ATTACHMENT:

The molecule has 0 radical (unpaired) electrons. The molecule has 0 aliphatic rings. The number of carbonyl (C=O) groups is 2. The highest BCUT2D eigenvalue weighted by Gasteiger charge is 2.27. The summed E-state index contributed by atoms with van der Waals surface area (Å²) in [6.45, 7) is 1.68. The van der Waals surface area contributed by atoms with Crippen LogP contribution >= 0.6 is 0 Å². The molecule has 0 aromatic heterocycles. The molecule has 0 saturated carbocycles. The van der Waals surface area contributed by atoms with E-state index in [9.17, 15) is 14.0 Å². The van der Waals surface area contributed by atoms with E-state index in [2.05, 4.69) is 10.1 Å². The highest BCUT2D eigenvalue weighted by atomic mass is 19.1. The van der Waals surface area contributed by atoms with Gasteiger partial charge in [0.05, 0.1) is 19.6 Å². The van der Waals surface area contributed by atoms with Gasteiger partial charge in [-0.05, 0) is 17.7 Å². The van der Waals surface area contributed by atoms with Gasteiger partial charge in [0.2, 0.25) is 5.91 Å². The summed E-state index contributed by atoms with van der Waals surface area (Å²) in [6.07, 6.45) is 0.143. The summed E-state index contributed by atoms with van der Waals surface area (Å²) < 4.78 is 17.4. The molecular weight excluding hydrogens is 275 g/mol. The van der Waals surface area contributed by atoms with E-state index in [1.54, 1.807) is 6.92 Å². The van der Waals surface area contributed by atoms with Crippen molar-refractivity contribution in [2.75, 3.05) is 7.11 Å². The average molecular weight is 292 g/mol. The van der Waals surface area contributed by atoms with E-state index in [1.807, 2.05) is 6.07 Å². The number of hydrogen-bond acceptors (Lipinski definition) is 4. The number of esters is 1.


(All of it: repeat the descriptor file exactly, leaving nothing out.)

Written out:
The molecule has 0 radical (unpaired) electrons. The molecule has 0 aliphatic rings. The number of carbonyl (C=O) groups is 2. The highest BCUT2D eigenvalue weighted by Gasteiger charge is 2.27. The summed E-state index contributed by atoms with van der Waals surface area (Å²) in [6.45, 7) is 1.68. The van der Waals surface area contributed by atoms with Crippen LogP contribution >= 0.6 is 0 Å². The molecule has 0 aromatic heterocycles. The molecule has 0 saturated carbocycles. The van der Waals surface area contributed by atoms with E-state index in [9.17, 15) is 14.0 Å². The van der Waals surface area contributed by atoms with E-state index in [2.05, 4.69) is 10.1 Å². The highest BCUT2D eigenvalue weighted by atomic mass is 19.1. The van der Waals surface area contributed by atoms with Gasteiger partial charge in [0.05, 0.1) is 19.6 Å². The van der Waals surface area contributed by atoms with Gasteiger partial charge in [-0.05, 0) is 17.7 Å². The van der Waals surface area contributed by atoms with Gasteiger partial charge in [0.2, 0.25) is 5.91 Å². The summed E-state index contributed by atoms with van der Waals surface area (Å²) in [6.07, 6.45) is 0.143. The summed E-state index contributed by atoms with van der Waals surface area (Å²) < 4.78 is 17.4. The molecular weight excluding hydrogens is 275 g/mol. The van der Waals surface area contributed by atoms with E-state index in [1.54, 1.807) is 6.92 Å². The van der Waals surface area contributed by atoms with Crippen molar-refractivity contribution in [2.75, 3.05) is 7.11 Å². The average molecular weight is 292 g/mol. The van der Waals surface area contributed by atoms with E-state index in [1.807, 2.05) is 6.07 Å². The number of hydrogen-bond acceptors (Lipinski definition) is 4. The number of esters is 1.